The second exercise that can be applied by the Aspirant is a continuous repetition of his name or a nickname. There occurs a moment of monotony during the endless repetition of the name out loud, when the Aspirant completely loses the meaning of it all, and where consciousness enters into a specific type of trance. That wonderful moment is well known to children, as this technique is one of the favorite games during childhood. It is necessary to repeat the name out loud in a continuous, monotone manner, maintaining the same tempo, doing so without any expectations, and when this specific state of nonsense appears within the mind, one is to seize the feeling of the Self, keeping it squeezed as it wriggles with all its power. Right then, the Aspirant will gently feel the new sensation that is above all other senses. This specific feeling is something special that will get revealed further in the Grade of a Neophyte, but for now, it remains for us to map this feeling well and note it into the Diary. Not as a success, nor as an isolated experiment, but only as a short statement. And this mild feeling should be forgotten as soon as possible. For it will begin to flow among the unconscious currents of the Aspirant, breaking the course of his mind in a way that he will later, as an Adept, apply it in His Great Work.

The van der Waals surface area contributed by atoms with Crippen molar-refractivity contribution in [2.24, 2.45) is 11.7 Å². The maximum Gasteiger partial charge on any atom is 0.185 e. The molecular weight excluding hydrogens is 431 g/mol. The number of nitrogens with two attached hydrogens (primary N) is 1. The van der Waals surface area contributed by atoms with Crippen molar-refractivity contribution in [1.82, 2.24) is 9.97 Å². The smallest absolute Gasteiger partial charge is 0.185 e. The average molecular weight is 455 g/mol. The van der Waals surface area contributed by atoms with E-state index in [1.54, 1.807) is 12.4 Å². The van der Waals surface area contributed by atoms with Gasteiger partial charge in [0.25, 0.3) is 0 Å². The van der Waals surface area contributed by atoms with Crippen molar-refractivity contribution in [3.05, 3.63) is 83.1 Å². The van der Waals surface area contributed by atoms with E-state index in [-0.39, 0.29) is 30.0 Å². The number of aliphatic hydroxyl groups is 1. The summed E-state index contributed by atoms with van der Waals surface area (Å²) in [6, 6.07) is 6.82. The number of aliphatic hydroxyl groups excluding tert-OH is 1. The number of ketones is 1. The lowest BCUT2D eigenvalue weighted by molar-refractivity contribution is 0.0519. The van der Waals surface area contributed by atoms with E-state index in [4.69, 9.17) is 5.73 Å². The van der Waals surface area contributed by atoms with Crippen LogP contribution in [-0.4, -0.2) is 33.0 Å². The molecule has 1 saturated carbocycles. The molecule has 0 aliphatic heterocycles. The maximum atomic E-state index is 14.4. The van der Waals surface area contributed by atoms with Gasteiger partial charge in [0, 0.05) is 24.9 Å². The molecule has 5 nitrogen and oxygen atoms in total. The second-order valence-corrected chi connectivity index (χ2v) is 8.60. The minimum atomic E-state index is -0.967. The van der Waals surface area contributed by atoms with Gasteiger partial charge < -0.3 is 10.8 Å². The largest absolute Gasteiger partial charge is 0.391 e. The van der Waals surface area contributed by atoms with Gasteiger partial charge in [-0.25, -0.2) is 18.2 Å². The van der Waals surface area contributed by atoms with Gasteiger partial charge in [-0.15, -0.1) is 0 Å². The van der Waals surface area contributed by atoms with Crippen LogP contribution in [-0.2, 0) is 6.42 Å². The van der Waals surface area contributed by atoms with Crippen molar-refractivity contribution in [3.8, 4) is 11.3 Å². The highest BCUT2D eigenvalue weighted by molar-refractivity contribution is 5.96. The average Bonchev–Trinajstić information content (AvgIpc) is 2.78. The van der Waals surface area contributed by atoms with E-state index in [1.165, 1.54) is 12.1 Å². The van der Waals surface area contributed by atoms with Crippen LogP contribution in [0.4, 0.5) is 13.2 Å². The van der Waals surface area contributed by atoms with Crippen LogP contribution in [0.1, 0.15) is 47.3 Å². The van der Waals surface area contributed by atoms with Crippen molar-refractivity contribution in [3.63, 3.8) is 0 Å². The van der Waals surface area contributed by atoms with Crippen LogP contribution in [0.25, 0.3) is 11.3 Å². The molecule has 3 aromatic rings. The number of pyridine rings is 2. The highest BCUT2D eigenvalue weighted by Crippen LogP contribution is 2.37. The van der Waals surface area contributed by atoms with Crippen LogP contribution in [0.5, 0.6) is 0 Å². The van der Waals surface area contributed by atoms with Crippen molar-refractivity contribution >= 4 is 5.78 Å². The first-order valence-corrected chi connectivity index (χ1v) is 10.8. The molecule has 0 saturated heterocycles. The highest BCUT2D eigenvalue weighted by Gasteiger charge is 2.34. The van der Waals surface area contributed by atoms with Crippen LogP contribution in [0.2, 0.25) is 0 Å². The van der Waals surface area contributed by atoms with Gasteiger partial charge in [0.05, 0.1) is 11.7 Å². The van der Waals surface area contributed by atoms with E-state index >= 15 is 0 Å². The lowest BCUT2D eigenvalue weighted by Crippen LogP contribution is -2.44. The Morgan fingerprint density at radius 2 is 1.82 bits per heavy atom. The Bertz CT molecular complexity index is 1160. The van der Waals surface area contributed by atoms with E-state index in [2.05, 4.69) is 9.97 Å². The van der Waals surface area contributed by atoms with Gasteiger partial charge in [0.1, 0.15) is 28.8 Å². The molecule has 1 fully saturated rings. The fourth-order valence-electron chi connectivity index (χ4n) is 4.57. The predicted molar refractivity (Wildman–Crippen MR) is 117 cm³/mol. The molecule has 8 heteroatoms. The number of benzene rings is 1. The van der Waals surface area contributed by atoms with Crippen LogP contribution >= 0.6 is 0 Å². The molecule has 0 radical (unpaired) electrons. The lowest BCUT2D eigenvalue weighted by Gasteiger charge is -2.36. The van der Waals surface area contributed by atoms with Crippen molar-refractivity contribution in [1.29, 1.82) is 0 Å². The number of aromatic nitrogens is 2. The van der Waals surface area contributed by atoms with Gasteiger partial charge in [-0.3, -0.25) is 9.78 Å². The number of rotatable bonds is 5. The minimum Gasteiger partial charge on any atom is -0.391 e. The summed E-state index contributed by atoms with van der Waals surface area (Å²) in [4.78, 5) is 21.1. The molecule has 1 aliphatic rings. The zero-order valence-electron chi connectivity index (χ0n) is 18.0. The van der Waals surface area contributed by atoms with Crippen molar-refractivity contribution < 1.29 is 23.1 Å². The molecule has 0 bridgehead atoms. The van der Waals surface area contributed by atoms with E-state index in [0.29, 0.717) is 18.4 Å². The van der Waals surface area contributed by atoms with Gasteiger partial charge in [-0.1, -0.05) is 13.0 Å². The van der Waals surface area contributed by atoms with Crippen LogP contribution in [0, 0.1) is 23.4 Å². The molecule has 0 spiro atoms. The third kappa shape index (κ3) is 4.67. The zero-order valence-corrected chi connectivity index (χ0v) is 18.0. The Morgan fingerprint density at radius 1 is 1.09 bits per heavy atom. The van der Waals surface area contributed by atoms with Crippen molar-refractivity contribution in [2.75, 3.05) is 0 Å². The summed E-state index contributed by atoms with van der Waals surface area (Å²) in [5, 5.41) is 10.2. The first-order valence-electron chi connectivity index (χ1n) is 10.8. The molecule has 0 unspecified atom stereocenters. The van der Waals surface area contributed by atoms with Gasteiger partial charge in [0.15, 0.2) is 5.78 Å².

The Motto should not be original at all costs; originality is already present in you by virtue of you being born as unique. What is necessary now is to pour out the name from the mold of your nature. The effort towards originality is the blasphemy of the worst kind. Therefore, it is quite an ungrateful event to sit down and to think about what you want to be. Although it is a valid way, ask yourself about the nature of what you already are and then simply name it accordingly; choose a god, an angel, a demon, a color or a number that corresponds to it. You do not need to be something as much as that something needs to be you. This is not the ultimate test; it will improve and become sophisticated through the Grades in the same way the progress through the Grades brings the Aspirant closer to the Angel. Once again, twice, many times over, the Aspirant must know that the adoption of the Motto is his first failure in the Great Work. But as much as it is a failure, it is a misstep in nothing other than the Great Work, and that is the magical link of the most exalted kind.

The Motto is a metaphor of Will. As the Aspirant is onomatopoeia of his Angel.

Frater 273